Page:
If there are any significant error(s) after the publication of my posts, online versions of the article will be corrected (if possible), and an update will be published online.

What constitutes a “significant” error?

A significant error involves incorrect information, attribution, or another mistake that changes the meaning of the article, equation, table, or figure. I reserve the right to decide if an erratum should be published for a specific error.

For what types of error will you NOT post an erratum?

Discoveries made after the post was published are usually not considered to be grounds for an erratum, nor are updates to author contact information or affiliation. If you find a possible error, you can submit it to me via my Contact page.

Can you correct the error?

If possible, I will correct the error in online versions of the article, and add a short snippet describing the changes made. You can explicitly request for attribution in this case, though it is agreed that you choose not to choose this option by default. If the error cannot be corrected, I will insert a link to the erratum, which will detail the error. The goal is to provide my readers with accurate information and to be transparent about any changes made to the article after posting. Furthermore, you agree to have read and understood my Notices should you decide to contact me.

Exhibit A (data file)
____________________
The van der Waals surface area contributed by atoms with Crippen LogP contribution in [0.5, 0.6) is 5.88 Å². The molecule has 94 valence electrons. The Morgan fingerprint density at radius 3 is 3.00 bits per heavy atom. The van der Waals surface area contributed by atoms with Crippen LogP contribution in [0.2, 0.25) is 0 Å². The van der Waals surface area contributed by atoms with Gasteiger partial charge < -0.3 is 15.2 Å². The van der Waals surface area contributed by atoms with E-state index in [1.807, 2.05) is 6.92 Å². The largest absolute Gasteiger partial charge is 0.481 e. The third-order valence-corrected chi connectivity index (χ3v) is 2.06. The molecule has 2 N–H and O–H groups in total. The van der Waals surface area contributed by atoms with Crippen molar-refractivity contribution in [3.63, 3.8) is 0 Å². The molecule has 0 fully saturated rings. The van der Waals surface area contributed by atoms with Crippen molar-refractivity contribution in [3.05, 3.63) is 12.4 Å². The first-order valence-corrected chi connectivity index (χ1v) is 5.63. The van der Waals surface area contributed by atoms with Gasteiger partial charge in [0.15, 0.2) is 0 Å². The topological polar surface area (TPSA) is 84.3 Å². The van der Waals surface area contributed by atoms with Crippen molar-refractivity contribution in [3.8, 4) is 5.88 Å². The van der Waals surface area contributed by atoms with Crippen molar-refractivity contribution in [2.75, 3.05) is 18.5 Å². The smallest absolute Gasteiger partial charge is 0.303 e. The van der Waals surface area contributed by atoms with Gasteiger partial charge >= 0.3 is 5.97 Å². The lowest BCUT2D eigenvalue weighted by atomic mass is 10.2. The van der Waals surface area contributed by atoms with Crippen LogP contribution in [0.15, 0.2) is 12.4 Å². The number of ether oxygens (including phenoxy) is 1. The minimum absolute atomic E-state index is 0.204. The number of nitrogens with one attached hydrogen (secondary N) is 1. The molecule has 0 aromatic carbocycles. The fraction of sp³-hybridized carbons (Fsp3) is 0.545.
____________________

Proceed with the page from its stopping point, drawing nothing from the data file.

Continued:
How soon will the erratum appear?

I try to get the erratum corrected as soon as possible. I understand that these errors might be important and will treat them with high priority. Furthermore, I usually post an erratum online within a week of your request. However, sometimes things beyond my control, and I ask for your patience.

Is there a time limit on posting an erratum?

No. I will do our best to correct any errors found, regardless of when they appeared online.

New information has become available that greatly impacts your article. Should I post an erratum?

No. Errata are used only to correct specific errors in the article. New information is not considered to be an erratum. You can submit the new information as Supplemental Material if you get it added in the article. You can Contact me to submit the same.